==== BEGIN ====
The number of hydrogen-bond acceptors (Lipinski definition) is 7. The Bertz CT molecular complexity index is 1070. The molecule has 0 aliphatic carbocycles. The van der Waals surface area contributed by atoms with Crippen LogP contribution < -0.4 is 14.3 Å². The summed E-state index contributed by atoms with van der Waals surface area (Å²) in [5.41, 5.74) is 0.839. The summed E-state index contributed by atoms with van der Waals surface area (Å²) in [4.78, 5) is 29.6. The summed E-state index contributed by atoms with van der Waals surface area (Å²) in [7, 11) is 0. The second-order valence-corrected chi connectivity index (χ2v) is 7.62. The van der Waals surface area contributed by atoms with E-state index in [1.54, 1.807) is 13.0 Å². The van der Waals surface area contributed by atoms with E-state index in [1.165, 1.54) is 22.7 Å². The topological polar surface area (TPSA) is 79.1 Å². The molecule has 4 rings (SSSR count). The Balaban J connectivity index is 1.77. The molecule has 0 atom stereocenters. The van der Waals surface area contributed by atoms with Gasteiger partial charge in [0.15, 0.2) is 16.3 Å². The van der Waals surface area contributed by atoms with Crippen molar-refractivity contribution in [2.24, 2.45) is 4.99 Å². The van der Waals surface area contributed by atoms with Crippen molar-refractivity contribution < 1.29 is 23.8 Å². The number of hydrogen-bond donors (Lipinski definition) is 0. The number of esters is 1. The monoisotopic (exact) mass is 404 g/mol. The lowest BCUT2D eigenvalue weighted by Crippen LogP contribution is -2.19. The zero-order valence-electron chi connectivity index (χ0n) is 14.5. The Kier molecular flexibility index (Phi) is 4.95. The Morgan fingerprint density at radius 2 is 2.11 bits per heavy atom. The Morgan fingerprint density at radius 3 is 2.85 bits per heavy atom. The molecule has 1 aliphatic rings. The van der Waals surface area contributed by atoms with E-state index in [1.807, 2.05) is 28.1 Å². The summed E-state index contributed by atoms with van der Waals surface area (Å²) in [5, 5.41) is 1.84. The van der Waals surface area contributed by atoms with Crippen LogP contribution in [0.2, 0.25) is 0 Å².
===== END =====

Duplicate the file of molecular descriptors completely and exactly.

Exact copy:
The number of hydrogen-bond acceptors (Lipinski definition) is 7. The Bertz CT molecular complexity index is 1070. The molecule has 0 aliphatic carbocycles. The van der Waals surface area contributed by atoms with Crippen LogP contribution < -0.4 is 14.3 Å². The summed E-state index contributed by atoms with van der Waals surface area (Å²) in [5.41, 5.74) is 0.839. The summed E-state index contributed by atoms with van der Waals surface area (Å²) in [4.78, 5) is 29.6. The summed E-state index contributed by atoms with van der Waals surface area (Å²) in [7, 11) is 0. The second-order valence-corrected chi connectivity index (χ2v) is 7.62. The van der Waals surface area contributed by atoms with E-state index in [1.54, 1.807) is 13.0 Å². The van der Waals surface area contributed by atoms with E-state index in [1.165, 1.54) is 22.7 Å². The topological polar surface area (TPSA) is 79.1 Å². The molecule has 4 rings (SSSR count). The Balaban J connectivity index is 1.77. The molecule has 0 atom stereocenters. The van der Waals surface area contributed by atoms with Gasteiger partial charge in [0.15, 0.2) is 16.3 Å². The van der Waals surface area contributed by atoms with Crippen molar-refractivity contribution in [2.24, 2.45) is 4.99 Å². The van der Waals surface area contributed by atoms with Crippen molar-refractivity contribution < 1.29 is 23.8 Å². The number of hydrogen-bond donors (Lipinski definition) is 0. The number of esters is 1. The monoisotopic (exact) mass is 404 g/mol. The lowest BCUT2D eigenvalue weighted by Crippen LogP contribution is -2.19. The zero-order valence-electron chi connectivity index (χ0n) is 14.5. The Kier molecular flexibility index (Phi) is 4.95. The Morgan fingerprint density at radius 2 is 2.11 bits per heavy atom. The Morgan fingerprint density at radius 3 is 2.85 bits per heavy atom. The molecule has 1 aliphatic rings. The van der Waals surface area contributed by atoms with E-state index in [1.807, 2.05) is 28.1 Å². The summed E-state index contributed by atoms with van der Waals surface area (Å²) in [5, 5.41) is 1.84. The van der Waals surface area contributed by atoms with Crippen LogP contribution in [0.2, 0.25) is 0 Å².